General country information
Slovakia is landlocked bordering the Czech Republic and Austria to the west, Hungary to the south, Ukraine to the east, and Poland to the north. Vienna is just 30 miles away – within commuting distance – and Budapest and Prague just a few hours away.
The Foreign Office reports a thriving British Council presence in Slovakia. The Council promotes English language teaching, educational partnerships and academic links, as well as exchanges in the arts, science and culture. It works with the Embassy and Slovak partners to foster good governance.Formerly part of Czechoslovakia and within the Communist bloc from 1948 to 1989, it became an independent republic in 1993. Since 2004 it has been a member of the EU..
Mountains dominate the central and northern parts of the country while the south is mainly lowland. It has a temperate climate.
The Foreign Office reports that in 2004, Slovakia was commended in a World Bank report for improving its investment climate, joining the 20 ‘easiest’ countries in the world for doing business. ‘Recent economic policy in Slovakia has resulted in strong growth with falling inflation and budget deficits, keeping the country on course to join the Euro in 2008/9’.
Among Europe’s most dynamic economies in recent years, largely due to sizeable foreign investment
in the auto sector that led to rising exports—registered 2 percent growth in 2012. External risks are materializing, however, with weaker demand expected from trading partners, especially in Europe. This, coupled with still anaemic domestic demand, leads to a growth forecast of 0.6 percent for 2013.
There is a growing incidence of petty theft in Bratislava where pickpockets operate around the main tourist areas, and foreigners are easily identified and targeted. ‘More serious crime does happen in Slovakia but is not targeted at tourists or visitors and tends to be a result of disputes between warring criminal factions’.
Visas are not required for British citizens to enter Slovakia. Those intending longer stays should register with the Police within three days of arrival and can apply for a Slovak ‘green card’, which can then be used as proof of identity (otherwise visitors must carry their passports at all times).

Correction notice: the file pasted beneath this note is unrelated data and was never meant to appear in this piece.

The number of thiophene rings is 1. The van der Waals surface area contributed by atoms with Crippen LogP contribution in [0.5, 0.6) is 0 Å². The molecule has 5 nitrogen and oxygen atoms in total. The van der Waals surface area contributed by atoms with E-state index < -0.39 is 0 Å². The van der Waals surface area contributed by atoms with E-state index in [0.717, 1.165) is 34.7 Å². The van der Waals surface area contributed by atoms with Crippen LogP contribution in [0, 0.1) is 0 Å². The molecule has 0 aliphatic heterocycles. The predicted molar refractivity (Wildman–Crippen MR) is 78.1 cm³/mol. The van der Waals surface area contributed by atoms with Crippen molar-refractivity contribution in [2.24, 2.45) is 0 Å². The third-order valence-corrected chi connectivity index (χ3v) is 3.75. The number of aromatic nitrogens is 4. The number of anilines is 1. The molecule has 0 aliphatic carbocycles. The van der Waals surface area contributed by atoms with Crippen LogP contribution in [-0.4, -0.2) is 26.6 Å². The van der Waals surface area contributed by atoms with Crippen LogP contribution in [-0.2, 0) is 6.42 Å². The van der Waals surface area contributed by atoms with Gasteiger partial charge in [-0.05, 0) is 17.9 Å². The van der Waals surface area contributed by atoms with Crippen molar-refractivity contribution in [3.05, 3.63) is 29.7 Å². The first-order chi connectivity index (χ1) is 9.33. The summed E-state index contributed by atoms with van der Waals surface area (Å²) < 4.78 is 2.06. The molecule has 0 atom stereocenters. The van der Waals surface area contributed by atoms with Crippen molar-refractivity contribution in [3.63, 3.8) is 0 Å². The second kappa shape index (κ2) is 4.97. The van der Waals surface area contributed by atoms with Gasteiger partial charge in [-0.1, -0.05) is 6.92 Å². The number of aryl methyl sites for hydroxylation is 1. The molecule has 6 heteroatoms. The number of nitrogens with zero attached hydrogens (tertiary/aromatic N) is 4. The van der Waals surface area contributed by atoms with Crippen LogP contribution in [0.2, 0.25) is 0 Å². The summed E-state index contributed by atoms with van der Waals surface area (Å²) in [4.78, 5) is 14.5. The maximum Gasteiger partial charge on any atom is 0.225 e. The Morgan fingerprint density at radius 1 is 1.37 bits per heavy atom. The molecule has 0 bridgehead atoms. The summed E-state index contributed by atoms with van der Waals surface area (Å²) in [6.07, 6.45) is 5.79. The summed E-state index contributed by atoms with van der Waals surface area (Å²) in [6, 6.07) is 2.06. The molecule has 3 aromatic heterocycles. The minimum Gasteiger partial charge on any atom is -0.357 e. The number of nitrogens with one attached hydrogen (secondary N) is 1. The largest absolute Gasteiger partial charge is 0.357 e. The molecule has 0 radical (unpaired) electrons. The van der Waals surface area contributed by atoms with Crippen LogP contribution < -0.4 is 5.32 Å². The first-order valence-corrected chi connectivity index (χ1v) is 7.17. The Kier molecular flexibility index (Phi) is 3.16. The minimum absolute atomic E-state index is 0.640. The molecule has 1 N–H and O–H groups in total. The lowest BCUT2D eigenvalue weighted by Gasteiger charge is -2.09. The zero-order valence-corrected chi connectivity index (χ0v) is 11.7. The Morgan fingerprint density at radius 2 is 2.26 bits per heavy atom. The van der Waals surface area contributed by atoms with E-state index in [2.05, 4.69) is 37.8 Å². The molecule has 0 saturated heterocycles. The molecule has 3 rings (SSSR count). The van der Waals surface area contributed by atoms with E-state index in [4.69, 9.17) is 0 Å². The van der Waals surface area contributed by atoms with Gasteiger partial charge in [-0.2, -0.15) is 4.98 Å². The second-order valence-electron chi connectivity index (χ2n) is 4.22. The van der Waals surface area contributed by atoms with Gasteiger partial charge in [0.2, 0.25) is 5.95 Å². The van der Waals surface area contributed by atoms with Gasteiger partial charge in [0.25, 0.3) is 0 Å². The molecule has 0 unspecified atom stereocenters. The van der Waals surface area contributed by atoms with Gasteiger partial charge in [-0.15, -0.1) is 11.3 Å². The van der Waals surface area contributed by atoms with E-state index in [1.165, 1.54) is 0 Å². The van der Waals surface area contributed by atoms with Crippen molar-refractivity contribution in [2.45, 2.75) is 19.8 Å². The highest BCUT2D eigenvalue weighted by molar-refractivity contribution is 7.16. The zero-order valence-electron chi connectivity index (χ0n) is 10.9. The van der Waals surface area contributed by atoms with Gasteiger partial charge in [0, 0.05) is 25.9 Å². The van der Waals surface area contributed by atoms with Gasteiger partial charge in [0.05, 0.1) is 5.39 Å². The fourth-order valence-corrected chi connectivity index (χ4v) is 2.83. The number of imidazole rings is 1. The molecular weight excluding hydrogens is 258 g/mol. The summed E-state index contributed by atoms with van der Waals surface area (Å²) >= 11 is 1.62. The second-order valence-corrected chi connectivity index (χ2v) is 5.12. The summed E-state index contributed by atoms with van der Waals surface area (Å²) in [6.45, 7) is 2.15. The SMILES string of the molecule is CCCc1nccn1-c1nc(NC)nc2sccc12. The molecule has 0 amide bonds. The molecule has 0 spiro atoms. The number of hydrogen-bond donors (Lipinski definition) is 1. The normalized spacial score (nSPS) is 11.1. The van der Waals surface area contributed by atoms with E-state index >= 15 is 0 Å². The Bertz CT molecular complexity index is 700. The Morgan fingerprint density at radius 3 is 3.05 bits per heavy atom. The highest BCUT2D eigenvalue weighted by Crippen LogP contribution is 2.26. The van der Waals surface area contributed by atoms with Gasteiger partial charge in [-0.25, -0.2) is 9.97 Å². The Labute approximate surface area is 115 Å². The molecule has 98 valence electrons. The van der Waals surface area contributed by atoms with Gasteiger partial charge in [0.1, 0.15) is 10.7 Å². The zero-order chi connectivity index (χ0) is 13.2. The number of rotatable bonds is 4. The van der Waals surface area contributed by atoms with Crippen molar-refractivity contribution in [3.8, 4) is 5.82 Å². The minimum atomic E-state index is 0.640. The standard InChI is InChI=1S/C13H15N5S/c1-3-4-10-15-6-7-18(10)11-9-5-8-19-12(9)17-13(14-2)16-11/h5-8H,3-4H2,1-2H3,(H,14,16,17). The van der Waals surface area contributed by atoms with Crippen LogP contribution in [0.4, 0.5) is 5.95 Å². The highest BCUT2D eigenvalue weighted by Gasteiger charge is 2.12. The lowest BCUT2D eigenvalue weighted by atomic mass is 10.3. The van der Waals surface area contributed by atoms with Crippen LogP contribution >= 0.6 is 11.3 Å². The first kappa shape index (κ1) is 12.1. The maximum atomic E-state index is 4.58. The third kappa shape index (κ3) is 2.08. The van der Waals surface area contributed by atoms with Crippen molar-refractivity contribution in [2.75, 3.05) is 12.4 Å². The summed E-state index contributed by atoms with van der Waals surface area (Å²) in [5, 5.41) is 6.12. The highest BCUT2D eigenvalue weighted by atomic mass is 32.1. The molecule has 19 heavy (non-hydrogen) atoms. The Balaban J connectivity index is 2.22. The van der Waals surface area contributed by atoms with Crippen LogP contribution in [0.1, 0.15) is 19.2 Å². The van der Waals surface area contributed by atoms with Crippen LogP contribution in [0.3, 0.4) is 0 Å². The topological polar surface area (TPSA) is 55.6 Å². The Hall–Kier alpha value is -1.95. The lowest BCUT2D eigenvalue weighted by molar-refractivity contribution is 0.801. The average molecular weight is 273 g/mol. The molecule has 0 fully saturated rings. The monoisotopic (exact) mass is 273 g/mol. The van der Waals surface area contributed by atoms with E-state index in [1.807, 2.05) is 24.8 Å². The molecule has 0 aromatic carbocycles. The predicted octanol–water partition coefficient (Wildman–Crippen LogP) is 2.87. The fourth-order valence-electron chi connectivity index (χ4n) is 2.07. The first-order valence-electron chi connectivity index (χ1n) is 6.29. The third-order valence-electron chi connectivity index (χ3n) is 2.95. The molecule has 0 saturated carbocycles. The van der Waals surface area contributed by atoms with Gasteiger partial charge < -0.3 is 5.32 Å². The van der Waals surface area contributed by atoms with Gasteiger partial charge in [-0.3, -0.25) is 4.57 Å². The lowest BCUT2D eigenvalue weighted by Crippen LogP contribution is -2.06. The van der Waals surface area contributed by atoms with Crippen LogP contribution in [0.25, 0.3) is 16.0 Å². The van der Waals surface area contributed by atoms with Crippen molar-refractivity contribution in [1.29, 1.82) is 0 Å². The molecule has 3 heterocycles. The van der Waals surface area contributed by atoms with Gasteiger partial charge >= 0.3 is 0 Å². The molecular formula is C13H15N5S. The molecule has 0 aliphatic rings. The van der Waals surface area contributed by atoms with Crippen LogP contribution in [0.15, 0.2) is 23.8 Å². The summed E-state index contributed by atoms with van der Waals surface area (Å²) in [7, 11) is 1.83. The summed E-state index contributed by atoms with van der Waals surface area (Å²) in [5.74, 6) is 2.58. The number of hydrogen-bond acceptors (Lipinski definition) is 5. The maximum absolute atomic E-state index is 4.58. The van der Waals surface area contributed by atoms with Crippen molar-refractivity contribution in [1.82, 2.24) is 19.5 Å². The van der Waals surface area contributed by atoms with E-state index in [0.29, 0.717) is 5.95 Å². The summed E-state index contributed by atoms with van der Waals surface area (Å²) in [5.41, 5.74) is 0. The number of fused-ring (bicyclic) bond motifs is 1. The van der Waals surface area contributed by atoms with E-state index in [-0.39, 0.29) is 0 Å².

Being EU citizens, UK investors can buy property in Slovakia, although there are restrictions on the purchase of agricultural land and forestry.
Slovakia’s property market is showing signs of recovery and house prices rose during the first quarter of 2013, after slowing price declines during 2012, at least in nominal terms. But when adjusted for inflation, residential prices fell by 1.7%, according to the National Bank of Slovakia (NBS). House prices are down by almost 20% (-28.8% in real terms) from the peak in 2008.
As of June 2013 the total volume of mortgage loans in Slovakia totaled €6.58 billion, an increase of 5.9% on June 2012, based on NBS figures.
Property is transferred by way of a pre-purchase commitment to buy – when a deposit is paid – followed by a surveyor’s report, completion (signing of the final document before a notary) and registration with the land registry – the Kataster. This last step to formal ownership can take some weeks although it is possible to pay for accelerated registration.
The law requires that registration including a plan and description of the property, the name of the registered owner and details of any charges over the property or restrictive covenants or easements.
Mortgages are available from Slovakian banks. Buying costs are estimated to be between 2 per cent and 6 per cent.
Country information – Slovakia
Area: 49,033 sq km
Principal cities: Bratislava, Koaice, Nitra, Preaov, Zilina Median age of population: 36.1 years
Employment rate: 89.8%
Flying time from UK: 1.55 Hours
Currency: 1 Euro = 100 Cents
Time difference from UK: +2 hour
Rate of inflation: 3.7%
International dialling code: ++421
GDP per person: $17,646
Climate: Cool summers; cold, cloudy, humid winters